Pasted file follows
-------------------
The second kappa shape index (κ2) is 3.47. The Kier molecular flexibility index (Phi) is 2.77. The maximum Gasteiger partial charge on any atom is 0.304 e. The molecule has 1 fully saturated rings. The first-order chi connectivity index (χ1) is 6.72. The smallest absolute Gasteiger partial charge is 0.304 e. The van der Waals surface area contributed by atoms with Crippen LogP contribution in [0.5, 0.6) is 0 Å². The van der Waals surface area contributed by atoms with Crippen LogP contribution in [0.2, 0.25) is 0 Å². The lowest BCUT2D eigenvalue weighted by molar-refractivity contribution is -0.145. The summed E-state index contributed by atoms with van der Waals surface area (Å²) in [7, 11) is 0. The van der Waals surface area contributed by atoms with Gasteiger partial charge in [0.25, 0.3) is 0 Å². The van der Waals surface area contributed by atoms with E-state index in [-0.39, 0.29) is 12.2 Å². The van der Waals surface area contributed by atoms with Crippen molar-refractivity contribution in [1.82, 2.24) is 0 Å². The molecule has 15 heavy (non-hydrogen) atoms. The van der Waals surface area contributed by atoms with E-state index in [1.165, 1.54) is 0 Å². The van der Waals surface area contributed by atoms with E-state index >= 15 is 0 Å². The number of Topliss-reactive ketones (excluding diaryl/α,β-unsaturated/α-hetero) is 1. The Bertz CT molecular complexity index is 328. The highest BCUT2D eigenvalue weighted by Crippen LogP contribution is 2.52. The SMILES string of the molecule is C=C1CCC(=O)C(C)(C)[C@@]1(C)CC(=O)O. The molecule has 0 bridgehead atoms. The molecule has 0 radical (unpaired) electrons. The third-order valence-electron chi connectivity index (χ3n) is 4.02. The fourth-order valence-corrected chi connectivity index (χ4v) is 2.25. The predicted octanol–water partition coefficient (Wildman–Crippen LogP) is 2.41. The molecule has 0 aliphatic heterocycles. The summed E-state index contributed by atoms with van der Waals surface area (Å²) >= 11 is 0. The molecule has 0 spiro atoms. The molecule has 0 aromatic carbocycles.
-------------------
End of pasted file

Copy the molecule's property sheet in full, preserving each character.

The second kappa shape index (κ2) is 3.47. The Kier molecular flexibility index (Phi) is 2.77. The maximum Gasteiger partial charge on any atom is 0.304 e. The molecule has 1 fully saturated rings. The first-order chi connectivity index (χ1) is 6.72. The smallest absolute Gasteiger partial charge is 0.304 e. The van der Waals surface area contributed by atoms with Crippen LogP contribution in [0.5, 0.6) is 0 Å². The van der Waals surface area contributed by atoms with Crippen LogP contribution in [0.2, 0.25) is 0 Å². The lowest BCUT2D eigenvalue weighted by molar-refractivity contribution is -0.145. The summed E-state index contributed by atoms with van der Waals surface area (Å²) in [7, 11) is 0. The van der Waals surface area contributed by atoms with Gasteiger partial charge in [0.25, 0.3) is 0 Å². The van der Waals surface area contributed by atoms with E-state index in [-0.39, 0.29) is 12.2 Å². The van der Waals surface area contributed by atoms with Crippen molar-refractivity contribution in [1.82, 2.24) is 0 Å². The molecule has 15 heavy (non-hydrogen) atoms. The van der Waals surface area contributed by atoms with E-state index in [1.165, 1.54) is 0 Å². The van der Waals surface area contributed by atoms with E-state index >= 15 is 0 Å². The number of Topliss-reactive ketones (excluding diaryl/α,β-unsaturated/α-hetero) is 1. The Bertz CT molecular complexity index is 328. The highest BCUT2D eigenvalue weighted by Crippen LogP contribution is 2.52. The SMILES string of the molecule is C=C1CCC(=O)C(C)(C)[C@@]1(C)CC(=O)O. The molecule has 0 bridgehead atoms. The molecule has 0 radical (unpaired) electrons. The third-order valence-electron chi connectivity index (χ3n) is 4.02. The fourth-order valence-corrected chi connectivity index (χ4v) is 2.25. The predicted octanol–water partition coefficient (Wildman–Crippen LogP) is 2.41. The molecule has 0 aliphatic heterocycles. The summed E-state index contributed by atoms with van der Waals surface area (Å²) >= 11 is 0. The molecule has 0 spiro atoms. The molecule has 0 aromatic carbocycles.